Updated: Jun 30
You are probably considering this question for one of the following reasons:
1. Specific learning difficulties such as dyslexia run in your family and you have recognised the signs in your child.
2. Your child has been struggling with their literacy and/or numeracy skills for a while, they are not making much progress and their teacher doesn’t know why this is.
3. Someone, perhaps a schoolteacher or a friend, has suggested that your child has a learning difficulty such as dyslexia.
The first step in this process is to have a meeting with the Special Needs Coordinator (SENCo) at your child’s school.
You need to go to the meeting to express your concerns about your child’s progress. Make sure you have written down all the signs that your child is experiencing so that you don’t forget any.
The next steps in the action you take will depend on how this meeting has gone. Many SENCos will take action and start gathering evidence from your child’s teachers about the difficulties they are seeing.
Sometimes they will get in touch with their own specialist teacher support team and arrange for some psychometric testing to be carried out. If they find there are more complex difficulties, then they may arrange for their Educational Psychologist to come in and run their tests to explore the reasons why your child is struggling. This is great and you can wait for the results from this which will give you a way forward.
However, this is the point at which many parents are put off taking any further action.
Sometimes schools will suggest that there isn’t a problem:
that your child’s learning is delayed and they are going to catch up on their own accord (they won’t)
that they have already put programmes in place to help them and you won’t receive anything further (the programmes may not be appropriate but neither the school or you will know that).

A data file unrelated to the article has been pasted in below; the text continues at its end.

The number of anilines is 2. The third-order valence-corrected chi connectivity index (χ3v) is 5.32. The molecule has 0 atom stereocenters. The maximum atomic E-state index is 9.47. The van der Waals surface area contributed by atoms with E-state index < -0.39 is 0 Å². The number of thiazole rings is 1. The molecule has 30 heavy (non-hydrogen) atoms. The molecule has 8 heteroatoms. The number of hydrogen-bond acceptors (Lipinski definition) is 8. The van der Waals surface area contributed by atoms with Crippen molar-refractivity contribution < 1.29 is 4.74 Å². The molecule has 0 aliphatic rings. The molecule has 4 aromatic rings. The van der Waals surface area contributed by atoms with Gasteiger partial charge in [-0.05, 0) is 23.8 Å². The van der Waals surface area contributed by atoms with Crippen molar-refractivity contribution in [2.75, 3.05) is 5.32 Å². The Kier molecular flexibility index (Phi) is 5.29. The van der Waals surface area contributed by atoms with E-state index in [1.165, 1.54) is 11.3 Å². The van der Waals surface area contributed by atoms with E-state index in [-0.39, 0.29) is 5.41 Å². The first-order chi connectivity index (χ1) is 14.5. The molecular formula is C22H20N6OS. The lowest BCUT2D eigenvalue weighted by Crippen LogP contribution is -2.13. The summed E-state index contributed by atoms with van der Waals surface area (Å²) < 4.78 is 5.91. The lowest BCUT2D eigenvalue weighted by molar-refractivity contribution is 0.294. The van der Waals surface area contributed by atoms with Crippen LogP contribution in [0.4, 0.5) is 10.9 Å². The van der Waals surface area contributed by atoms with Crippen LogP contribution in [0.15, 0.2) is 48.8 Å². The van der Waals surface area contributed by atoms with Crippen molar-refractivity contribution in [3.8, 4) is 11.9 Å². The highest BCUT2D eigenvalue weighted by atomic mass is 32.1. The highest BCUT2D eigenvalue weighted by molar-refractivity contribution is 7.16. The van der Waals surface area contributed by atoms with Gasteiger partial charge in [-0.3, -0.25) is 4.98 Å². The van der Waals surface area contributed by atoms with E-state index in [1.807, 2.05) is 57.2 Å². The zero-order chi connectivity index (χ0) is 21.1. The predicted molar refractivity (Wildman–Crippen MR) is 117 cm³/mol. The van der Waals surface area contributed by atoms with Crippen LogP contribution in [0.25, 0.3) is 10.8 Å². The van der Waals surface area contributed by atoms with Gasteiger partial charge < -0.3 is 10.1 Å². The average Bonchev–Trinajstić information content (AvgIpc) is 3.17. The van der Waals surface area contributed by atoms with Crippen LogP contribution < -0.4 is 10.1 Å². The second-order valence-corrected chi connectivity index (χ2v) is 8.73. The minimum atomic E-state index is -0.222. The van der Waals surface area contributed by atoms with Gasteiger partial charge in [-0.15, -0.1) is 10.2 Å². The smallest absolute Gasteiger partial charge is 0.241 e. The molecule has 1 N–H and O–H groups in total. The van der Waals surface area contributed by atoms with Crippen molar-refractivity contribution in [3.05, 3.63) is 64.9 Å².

There are some factors which you need to understand about their position which may help you to make the decision around arranging your own private diagnostic report:
1. At the present time budgets in schools are extremely tight so some of their decisions are based on funds rather than needs.
2. Local Authorities have tight budgets too for education and so the decision about how often a school can access a specialist teacher or educational psychologist are based on funding too. Schools have to prioritise which pupils see these specialists as the school can only access them so many times per year.
3. Quite often a school SENCo will be genuinely convinced they are doing everything that can be done to help your child – but they are doing this ‘blind’ without any actual evidence that what they are doing will effectively help YOUR child.
Let’s assume that they have taken your concerns on board and they are starting a process to explore your child’s difficulties. At the next meeting, they may suggest a way forward such as putting your child into extra phonic lessons in a small group or putting them in a spelling group to help their spelling.
This is great news, they have taken your concerns seriously and your child is getting extra help. You will most likely go with this for a few months and then review the situation to decide if any progress has been made.
If it has made a large difference, then you will probably be happy for this to continue. If it has not, then you really need to know why your child is struggling (remember that most of the time the SENCo is just throwing standard solutions at your child without knowing if there are underlying issues which need to be addressed first).